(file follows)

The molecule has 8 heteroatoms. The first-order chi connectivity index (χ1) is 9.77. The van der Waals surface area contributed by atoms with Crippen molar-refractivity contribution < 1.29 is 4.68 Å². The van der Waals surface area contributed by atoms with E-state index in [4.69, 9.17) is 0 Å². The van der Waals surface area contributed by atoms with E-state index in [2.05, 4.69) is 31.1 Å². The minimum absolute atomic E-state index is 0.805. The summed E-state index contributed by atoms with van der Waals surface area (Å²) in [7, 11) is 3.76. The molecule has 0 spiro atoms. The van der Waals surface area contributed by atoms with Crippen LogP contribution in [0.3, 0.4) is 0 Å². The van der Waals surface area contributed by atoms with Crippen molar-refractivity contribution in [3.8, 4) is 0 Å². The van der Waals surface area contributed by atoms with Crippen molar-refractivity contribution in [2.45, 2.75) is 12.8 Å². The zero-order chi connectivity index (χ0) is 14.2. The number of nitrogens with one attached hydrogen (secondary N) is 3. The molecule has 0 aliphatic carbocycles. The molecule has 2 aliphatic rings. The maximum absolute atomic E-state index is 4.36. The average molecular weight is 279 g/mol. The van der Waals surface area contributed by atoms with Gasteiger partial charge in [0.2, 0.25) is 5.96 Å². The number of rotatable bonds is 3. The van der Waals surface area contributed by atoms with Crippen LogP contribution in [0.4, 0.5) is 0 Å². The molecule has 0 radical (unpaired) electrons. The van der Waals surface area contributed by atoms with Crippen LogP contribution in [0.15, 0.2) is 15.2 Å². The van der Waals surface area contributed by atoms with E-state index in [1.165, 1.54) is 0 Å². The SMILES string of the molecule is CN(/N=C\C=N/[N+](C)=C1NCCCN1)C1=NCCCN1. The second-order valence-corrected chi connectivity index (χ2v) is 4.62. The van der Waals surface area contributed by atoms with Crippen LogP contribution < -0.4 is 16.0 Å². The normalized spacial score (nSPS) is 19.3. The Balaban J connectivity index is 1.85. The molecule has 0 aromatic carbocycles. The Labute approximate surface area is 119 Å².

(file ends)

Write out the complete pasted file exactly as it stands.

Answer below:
The molecule has 8 heteroatoms. The first-order chi connectivity index (χ1) is 9.77. The van der Waals surface area contributed by atoms with Crippen molar-refractivity contribution < 1.29 is 4.68 Å². The van der Waals surface area contributed by atoms with E-state index in [4.69, 9.17) is 0 Å². The van der Waals surface area contributed by atoms with E-state index in [2.05, 4.69) is 31.1 Å². The minimum absolute atomic E-state index is 0.805. The summed E-state index contributed by atoms with van der Waals surface area (Å²) in [7, 11) is 3.76. The molecule has 0 spiro atoms. The van der Waals surface area contributed by atoms with Crippen LogP contribution in [0.3, 0.4) is 0 Å². The van der Waals surface area contributed by atoms with Crippen molar-refractivity contribution in [3.8, 4) is 0 Å². The van der Waals surface area contributed by atoms with Crippen molar-refractivity contribution in [2.45, 2.75) is 12.8 Å². The zero-order chi connectivity index (χ0) is 14.2. The number of nitrogens with one attached hydrogen (secondary N) is 3. The molecule has 0 aliphatic carbocycles. The molecule has 2 aliphatic rings. The maximum absolute atomic E-state index is 4.36. The average molecular weight is 279 g/mol. The van der Waals surface area contributed by atoms with Gasteiger partial charge in [0.2, 0.25) is 5.96 Å². The number of rotatable bonds is 3. The van der Waals surface area contributed by atoms with Crippen LogP contribution in [0.4, 0.5) is 0 Å². The molecule has 0 radical (unpaired) electrons. The van der Waals surface area contributed by atoms with Crippen LogP contribution in [0.15, 0.2) is 15.2 Å². The van der Waals surface area contributed by atoms with E-state index in [1.165, 1.54) is 0 Å². The SMILES string of the molecule is CN(/N=C\C=N/[N+](C)=C1NCCCN1)C1=NCCCN1. The second-order valence-corrected chi connectivity index (χ2v) is 4.62. The van der Waals surface area contributed by atoms with Crippen LogP contribution < -0.4 is 16.0 Å². The normalized spacial score (nSPS) is 19.3. The Balaban J connectivity index is 1.85. The molecule has 0 aromatic carbocycles. The Labute approximate surface area is 119 Å².